Renewable energy enjoyed a record year in 2012 – the U.S. wind industry surpassed 50,000 megawatts of electrical power generation capacity and solar proved once again to be the fastest growing energy source in the United States. That's a milestone worth celebrating, since greater use of clean, homegrown energy resources creates jobs, cuts foreign oil imports, stabilizes prices, makes our system more resilient and reduces harmful pollution. The list of benefits is vast. So who could possibly be upset?

Well, some utilities that own old and often dirty fossil fuel power plants are upset that renewables are making it harder for their older, polluting units to stay in business. Then there are oil and gas industry association leaders like American Petroleum Institute (API) president Jack Gerard, who often talk about wanting a “level playing field” – implying that policies promoting renewable energy are unfair to fossil fuels.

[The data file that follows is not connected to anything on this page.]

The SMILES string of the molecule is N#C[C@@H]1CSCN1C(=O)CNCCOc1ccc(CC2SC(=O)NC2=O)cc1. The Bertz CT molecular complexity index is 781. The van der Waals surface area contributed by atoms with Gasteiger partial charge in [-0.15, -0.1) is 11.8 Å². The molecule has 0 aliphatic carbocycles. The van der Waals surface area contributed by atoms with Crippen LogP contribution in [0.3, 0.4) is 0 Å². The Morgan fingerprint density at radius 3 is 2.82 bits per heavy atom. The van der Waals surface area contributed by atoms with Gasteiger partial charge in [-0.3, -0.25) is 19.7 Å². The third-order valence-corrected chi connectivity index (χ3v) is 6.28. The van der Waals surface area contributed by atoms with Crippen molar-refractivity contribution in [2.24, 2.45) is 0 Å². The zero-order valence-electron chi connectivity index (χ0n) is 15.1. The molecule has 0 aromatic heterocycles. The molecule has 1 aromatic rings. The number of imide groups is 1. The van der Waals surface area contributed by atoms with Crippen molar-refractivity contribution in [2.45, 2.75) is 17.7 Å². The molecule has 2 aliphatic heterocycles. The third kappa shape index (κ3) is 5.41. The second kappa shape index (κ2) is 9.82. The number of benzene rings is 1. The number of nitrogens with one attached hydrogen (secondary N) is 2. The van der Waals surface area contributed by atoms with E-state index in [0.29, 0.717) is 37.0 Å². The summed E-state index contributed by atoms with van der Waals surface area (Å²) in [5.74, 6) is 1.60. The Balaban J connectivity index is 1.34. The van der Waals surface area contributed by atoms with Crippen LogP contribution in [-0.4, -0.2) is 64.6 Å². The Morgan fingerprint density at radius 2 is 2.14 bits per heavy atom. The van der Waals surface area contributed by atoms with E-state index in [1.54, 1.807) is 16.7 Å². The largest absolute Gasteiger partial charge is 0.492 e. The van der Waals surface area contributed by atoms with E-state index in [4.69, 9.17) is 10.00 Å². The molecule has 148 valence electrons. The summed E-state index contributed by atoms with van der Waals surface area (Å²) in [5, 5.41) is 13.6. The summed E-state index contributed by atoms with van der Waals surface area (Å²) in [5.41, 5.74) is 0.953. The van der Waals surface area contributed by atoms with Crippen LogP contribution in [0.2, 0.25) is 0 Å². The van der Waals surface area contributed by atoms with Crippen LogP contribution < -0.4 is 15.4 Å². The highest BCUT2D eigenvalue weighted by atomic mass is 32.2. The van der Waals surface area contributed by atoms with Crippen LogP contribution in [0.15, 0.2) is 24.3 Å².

Don’t be fooled. Renewable investments pale in comparison to the amount of money poured into fossil fuel companies since 1918 to fatten their bottom lines and crowd out competition. Fossil fuels have received around 75 times more subsidies than clean energy. Up to 2011 (adjusted for inflation), the oil and gas industry received $446.96 billion in cumulative energy subsidies from 1994 to 2009, whereas renewable energy sources received just $5.93 billion. An industry that has been enjoying federal tax subsidies for over a century has no standing to argue for a level playing field.

Heavily subsidized fossil fuels may have made sense 100 years ago, when we were racing to build the energy infrastructure of the last century. But today we're racing to build the clean energy infrastructure of the new century — and we need to support a new set of industries. And we're making real progress.